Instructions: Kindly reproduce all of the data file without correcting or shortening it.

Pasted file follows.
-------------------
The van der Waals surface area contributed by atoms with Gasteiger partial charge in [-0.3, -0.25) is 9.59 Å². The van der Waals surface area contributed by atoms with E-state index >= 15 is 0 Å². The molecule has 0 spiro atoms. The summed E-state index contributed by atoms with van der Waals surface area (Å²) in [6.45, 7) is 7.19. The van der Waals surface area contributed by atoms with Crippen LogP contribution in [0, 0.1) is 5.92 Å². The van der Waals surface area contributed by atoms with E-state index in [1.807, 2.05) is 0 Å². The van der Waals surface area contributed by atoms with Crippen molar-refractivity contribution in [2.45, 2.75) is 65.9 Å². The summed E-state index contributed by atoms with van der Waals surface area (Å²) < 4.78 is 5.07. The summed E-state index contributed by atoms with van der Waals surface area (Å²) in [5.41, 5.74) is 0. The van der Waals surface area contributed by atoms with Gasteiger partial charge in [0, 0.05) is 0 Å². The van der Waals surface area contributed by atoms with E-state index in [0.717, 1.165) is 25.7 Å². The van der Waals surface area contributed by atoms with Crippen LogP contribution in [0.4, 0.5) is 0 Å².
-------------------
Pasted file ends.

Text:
The van der Waals surface area contributed by atoms with Gasteiger partial charge in [-0.3, -0.25) is 9.59 Å². The van der Waals surface area contributed by atoms with E-state index >= 15 is 0 Å². The molecule has 0 spiro atoms. The summed E-state index contributed by atoms with van der Waals surface area (Å²) in [6.45, 7) is 7.19. The van der Waals surface area contributed by atoms with Crippen LogP contribution in [0, 0.1) is 5.92 Å². The van der Waals surface area contributed by atoms with E-state index in [1.807, 2.05) is 0 Å². The van der Waals surface area contributed by atoms with Crippen molar-refractivity contribution in [2.45, 2.75) is 65.9 Å². The summed E-state index contributed by atoms with van der Waals surface area (Å²) < 4.78 is 5.07. The summed E-state index contributed by atoms with van der Waals surface area (Å²) in [5.41, 5.74) is 0. The van der Waals surface area contributed by atoms with Gasteiger partial charge in [0, 0.05) is 0 Å². The van der Waals surface area contributed by atoms with E-state index in [0.717, 1.165) is 25.7 Å². The van der Waals surface area contributed by atoms with Crippen LogP contribution in [0.4, 0.5) is 0 Å².